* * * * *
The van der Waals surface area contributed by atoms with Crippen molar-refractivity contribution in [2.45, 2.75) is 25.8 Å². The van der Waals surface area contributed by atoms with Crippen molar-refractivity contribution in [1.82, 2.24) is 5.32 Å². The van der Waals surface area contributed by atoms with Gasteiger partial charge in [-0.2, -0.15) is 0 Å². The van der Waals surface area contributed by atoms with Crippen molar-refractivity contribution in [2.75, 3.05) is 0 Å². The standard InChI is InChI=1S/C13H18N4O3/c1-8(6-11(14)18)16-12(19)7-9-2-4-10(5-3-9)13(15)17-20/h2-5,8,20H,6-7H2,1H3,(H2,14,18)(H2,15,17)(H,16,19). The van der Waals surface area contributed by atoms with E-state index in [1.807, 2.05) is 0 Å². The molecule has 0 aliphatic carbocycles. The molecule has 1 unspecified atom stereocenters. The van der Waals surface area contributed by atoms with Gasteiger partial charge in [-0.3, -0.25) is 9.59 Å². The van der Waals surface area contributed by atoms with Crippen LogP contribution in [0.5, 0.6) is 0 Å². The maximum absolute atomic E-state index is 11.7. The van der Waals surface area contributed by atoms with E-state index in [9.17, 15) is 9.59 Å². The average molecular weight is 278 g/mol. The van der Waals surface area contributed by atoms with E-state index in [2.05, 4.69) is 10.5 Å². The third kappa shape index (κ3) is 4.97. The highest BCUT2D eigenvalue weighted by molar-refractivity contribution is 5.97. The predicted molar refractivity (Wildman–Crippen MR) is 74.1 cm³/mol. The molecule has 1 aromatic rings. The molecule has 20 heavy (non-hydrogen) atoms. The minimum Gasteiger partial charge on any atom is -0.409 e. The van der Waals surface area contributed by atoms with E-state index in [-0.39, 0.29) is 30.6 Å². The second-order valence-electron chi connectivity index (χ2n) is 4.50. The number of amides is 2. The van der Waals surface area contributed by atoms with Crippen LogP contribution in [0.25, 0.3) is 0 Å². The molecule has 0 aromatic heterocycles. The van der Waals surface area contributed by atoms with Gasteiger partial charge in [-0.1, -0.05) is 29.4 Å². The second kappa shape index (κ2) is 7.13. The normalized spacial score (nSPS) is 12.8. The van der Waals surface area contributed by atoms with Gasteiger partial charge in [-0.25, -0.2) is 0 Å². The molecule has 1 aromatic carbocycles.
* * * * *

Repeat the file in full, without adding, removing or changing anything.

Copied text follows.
The van der Waals surface area contributed by atoms with Crippen molar-refractivity contribution in [2.45, 2.75) is 25.8 Å². The van der Waals surface area contributed by atoms with Crippen molar-refractivity contribution in [1.82, 2.24) is 5.32 Å². The van der Waals surface area contributed by atoms with Gasteiger partial charge in [-0.2, -0.15) is 0 Å². The van der Waals surface area contributed by atoms with Crippen molar-refractivity contribution in [2.75, 3.05) is 0 Å². The standard InChI is InChI=1S/C13H18N4O3/c1-8(6-11(14)18)16-12(19)7-9-2-4-10(5-3-9)13(15)17-20/h2-5,8,20H,6-7H2,1H3,(H2,14,18)(H2,15,17)(H,16,19). The van der Waals surface area contributed by atoms with E-state index in [1.807, 2.05) is 0 Å². The molecule has 0 aliphatic carbocycles. The molecule has 1 unspecified atom stereocenters. The van der Waals surface area contributed by atoms with Gasteiger partial charge in [-0.3, -0.25) is 9.59 Å². The van der Waals surface area contributed by atoms with Crippen LogP contribution in [0.5, 0.6) is 0 Å². The maximum absolute atomic E-state index is 11.7. The van der Waals surface area contributed by atoms with E-state index in [9.17, 15) is 9.59 Å². The average molecular weight is 278 g/mol. The van der Waals surface area contributed by atoms with E-state index in [2.05, 4.69) is 10.5 Å². The third kappa shape index (κ3) is 4.97. The highest BCUT2D eigenvalue weighted by molar-refractivity contribution is 5.97. The predicted molar refractivity (Wildman–Crippen MR) is 74.1 cm³/mol. The molecule has 1 aromatic rings. The molecule has 20 heavy (non-hydrogen) atoms. The minimum Gasteiger partial charge on any atom is -0.409 e. The van der Waals surface area contributed by atoms with E-state index in [-0.39, 0.29) is 30.6 Å². The second-order valence-electron chi connectivity index (χ2n) is 4.50. The number of amides is 2. The van der Waals surface area contributed by atoms with Crippen LogP contribution in [0.25, 0.3) is 0 Å². The molecule has 0 aromatic heterocycles. The van der Waals surface area contributed by atoms with Gasteiger partial charge in [-0.1, -0.05) is 29.4 Å². The second kappa shape index (κ2) is 7.13. The normalized spacial score (nSPS) is 12.8. The van der Waals surface area contributed by atoms with Gasteiger partial charge in [-0.25, -0.2) is 0 Å². The molecule has 1 aromatic carbocycles.